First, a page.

Mousterian Pluvial

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The Mousterian Pluvial is a mostly obsolete term for a prehistoric wet and rainy (pluvial) period in North Africa. It was described as beginning around 50,000 years before the present (B.P), lasting roughly 20,000 years, and ending ca. 30,000 B.P.

In Africa the Mousterian industry was an archaeological term for a category of Middle Stone Age (or Middle Paleolithic) stone tool production. During the time that archaeological dates were determined by radiocarbon decay, the production of these tools was once thought to have occurred just before the limit of radiocarbon dating at 40 – 35 thousand years ago. In Europe Mousterian tools are made by archaic Neanderthals. In Africa these tools are made by early anatomically modern Homo sapiens. Similar people also made similar tools which are categorized as Alterian. To avoid confusion about the makers, the Mousterian and Alterian tools are now sometimes grouped as Aterian. With more recent dating methods, these tools are now understood to have been mostly produced during the humid Eemian interglacial and later phases of MIS 5, from 130 kybp to 72 kybp. Mousterian tools are frequently older than the Aterian tools.

During the dry period that followed in Northern Africa, from 71 to 14.5 kybp, recent research has found that there were 3 semi-humid interruptions: 65–61 kybp, 52.5–50.5 kybp and 37.5–33 kybp. The later 2 have sometimes been grouped to constitute a “Mousterian Pluvial.” They are not associated with strong “Green Sahara” events line the ones of the Eemian in early MIS 5; the late MIS 5 humid period (from 105 – 75 kybp); or the early Holocene. Few, if any, Mousterian or Aterian tool makers survived in North Africa to witness them.

Some older descriptions of the Mousterian Pluvial described it as a strong African Humid period. During earlier strong African Humid periods, the now-desiccated regions of northern Africa were well-watered, bearing lakes, swamps, and river systems that no longer exist. What is now the Sahara desert supported typical African wildlife of grassland and woodland environments: herbivores from gazelle to giraffe to ostrich, predators from lion to jackal, even hippopotamus and crocodile, as well as extinct forms like the Pleistocene camel. The humid periods of 52.5–50.5 kybp and 37.5–33 kybp were not as strong as those of the earlier Eemian humid period.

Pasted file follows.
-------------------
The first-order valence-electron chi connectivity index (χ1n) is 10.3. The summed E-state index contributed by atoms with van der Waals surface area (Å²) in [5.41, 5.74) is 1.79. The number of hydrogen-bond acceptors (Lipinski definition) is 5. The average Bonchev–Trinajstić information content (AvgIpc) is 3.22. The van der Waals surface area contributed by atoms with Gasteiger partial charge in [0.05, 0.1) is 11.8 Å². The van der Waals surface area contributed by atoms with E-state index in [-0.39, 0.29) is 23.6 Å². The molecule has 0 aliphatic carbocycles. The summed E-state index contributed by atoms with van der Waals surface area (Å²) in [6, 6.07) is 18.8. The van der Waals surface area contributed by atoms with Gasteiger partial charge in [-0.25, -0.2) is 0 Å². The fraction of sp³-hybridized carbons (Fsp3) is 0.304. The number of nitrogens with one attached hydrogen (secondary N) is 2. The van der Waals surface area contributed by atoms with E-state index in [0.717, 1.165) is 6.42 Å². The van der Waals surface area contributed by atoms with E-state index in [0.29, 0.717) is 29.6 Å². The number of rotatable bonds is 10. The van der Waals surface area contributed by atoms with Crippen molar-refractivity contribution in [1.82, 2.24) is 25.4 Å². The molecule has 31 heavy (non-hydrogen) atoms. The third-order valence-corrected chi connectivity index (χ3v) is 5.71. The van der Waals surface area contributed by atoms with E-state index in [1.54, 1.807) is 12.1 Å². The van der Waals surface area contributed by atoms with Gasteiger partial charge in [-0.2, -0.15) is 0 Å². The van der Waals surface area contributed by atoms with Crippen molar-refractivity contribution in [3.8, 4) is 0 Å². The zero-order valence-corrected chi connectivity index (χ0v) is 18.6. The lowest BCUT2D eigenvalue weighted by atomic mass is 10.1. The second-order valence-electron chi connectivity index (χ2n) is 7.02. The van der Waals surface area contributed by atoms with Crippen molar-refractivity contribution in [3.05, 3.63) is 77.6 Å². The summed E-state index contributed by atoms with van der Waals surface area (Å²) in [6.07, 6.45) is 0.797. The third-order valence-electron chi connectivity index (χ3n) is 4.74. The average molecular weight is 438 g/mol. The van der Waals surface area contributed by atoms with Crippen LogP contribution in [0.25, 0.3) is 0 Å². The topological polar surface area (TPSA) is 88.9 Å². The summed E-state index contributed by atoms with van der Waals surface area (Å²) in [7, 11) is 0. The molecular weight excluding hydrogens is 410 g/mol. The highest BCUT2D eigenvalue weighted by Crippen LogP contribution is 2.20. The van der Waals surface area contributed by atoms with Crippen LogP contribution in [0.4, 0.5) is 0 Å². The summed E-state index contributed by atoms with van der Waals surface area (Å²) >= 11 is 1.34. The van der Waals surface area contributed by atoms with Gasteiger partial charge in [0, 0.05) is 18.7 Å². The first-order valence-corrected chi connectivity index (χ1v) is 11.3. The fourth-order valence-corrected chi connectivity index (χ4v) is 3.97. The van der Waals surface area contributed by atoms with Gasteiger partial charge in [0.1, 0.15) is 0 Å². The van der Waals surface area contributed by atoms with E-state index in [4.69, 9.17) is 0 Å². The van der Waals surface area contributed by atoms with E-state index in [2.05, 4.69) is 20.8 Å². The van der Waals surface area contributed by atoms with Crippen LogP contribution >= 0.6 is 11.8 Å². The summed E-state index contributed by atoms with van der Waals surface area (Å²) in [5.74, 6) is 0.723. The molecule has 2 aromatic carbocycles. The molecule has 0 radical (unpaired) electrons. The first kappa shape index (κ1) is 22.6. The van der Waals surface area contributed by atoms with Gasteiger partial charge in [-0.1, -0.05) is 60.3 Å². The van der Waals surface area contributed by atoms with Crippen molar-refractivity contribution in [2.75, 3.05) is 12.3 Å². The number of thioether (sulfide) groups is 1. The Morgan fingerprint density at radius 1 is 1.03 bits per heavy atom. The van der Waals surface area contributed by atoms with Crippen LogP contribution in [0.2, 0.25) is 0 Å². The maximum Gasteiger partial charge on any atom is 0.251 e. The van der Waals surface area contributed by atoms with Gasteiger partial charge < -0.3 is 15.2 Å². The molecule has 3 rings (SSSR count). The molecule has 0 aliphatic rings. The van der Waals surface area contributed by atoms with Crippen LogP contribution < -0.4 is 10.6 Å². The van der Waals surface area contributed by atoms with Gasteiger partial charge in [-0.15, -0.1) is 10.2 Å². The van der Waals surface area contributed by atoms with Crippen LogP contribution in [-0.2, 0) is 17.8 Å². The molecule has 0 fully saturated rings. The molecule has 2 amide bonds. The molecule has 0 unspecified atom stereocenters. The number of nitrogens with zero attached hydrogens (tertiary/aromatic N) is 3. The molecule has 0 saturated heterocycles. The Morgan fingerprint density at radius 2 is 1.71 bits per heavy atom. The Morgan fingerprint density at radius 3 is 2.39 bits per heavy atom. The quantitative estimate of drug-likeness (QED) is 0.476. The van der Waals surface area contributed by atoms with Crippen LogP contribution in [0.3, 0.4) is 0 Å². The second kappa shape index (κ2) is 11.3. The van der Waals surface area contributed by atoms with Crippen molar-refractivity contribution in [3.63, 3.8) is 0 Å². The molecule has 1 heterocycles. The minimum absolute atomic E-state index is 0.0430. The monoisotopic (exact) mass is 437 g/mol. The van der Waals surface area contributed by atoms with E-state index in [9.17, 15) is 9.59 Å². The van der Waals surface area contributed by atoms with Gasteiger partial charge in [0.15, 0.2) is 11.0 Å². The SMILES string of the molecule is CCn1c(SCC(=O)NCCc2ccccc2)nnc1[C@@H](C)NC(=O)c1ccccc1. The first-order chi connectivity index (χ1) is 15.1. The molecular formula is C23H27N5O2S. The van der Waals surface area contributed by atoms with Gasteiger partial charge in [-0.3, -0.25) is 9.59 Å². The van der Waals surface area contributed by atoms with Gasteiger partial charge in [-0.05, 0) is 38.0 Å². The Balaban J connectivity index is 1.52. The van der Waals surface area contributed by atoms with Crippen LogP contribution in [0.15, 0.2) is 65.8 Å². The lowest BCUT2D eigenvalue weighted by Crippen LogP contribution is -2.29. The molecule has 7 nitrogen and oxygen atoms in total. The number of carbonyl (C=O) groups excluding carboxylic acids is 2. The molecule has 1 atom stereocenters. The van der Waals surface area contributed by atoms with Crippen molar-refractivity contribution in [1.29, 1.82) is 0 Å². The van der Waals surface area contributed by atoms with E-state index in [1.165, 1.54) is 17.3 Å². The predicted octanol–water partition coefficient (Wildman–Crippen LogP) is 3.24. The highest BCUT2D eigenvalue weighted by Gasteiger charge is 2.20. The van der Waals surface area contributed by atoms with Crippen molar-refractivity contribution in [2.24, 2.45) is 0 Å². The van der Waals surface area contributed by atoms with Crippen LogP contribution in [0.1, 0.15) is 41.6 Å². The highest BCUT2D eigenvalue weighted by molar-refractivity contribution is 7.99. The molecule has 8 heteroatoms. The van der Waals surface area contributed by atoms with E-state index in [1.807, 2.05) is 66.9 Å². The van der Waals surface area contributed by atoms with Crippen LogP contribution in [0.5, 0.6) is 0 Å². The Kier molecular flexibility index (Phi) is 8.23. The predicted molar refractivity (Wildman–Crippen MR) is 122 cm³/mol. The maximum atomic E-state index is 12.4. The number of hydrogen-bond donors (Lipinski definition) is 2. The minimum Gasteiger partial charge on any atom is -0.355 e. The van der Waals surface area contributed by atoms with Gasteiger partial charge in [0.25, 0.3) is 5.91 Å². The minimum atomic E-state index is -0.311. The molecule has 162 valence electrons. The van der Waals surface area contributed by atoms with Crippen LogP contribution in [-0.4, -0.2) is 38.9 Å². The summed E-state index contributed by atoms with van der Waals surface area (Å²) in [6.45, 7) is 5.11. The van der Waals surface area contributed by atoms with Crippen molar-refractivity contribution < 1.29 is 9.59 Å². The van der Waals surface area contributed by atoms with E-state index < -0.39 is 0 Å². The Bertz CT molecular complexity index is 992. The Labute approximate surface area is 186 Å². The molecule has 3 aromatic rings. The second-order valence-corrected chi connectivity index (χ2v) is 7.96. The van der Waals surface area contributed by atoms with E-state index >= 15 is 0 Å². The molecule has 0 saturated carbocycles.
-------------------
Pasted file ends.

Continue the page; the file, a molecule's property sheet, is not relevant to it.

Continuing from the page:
The old theory was that the Mousterian Pluvial was caused by large-scale climatic changes during the last ice age. By 50 kybp (thousand years before present), the Wisconsin glaciation ("Würm glaciation" in Europe) was well-advanced; growing ice sheets in North America and Europe displaced the standard climatic zones of the northern hemisphere southward. The temperate zones of Europe and North America acquired an Arctic or tundra climate, and the rain bands typical of the temperate zones dropped to the latitudes of northern Africa. Curiously, the same influences that created the Mousterian Pluvial were thought to have brought it to a close. In the period of its fullest development, c. 30 to 18 kybp, the Laurentide Ice Sheet not only covered an enormous geographic area, but increased its altitude to 1750 meters (more than 1 mile). It generated its own long term weather patterns, which affected the jet stream passing over the North American continent. The jet stream effectively split in two, creating a new dominant weather pattern over the northern hemisphere that brought harsher conditions to several regions (including parts of Central Asia and the Middle East) — changes that included an end to the Mousterian Pluvial and a return to a more arid climate in northern Africa.

It is now understood that the major African Humid period events are caused by increased insolation in the northern hemisphere and the impact of continental surface warming on the tropical monsoons.

See also[edit]


  • Burroughs, William J., ed. Climate: Into the 21st Century. Cambridge, Cambridge University Press, 2003.
  • Hoffmann, D., Rogerson, M., Spötl, C. et al. "Timing and causes of North African wet phases during the last glacial period and implications for modern human migration." Sci Rep 6, 36367 (2016)
  • Wilson, R. C. L., S. A. Drury, and J. L. Chapman. The Great Ice Age: Climate Change and Life. London, Routledge, 2000.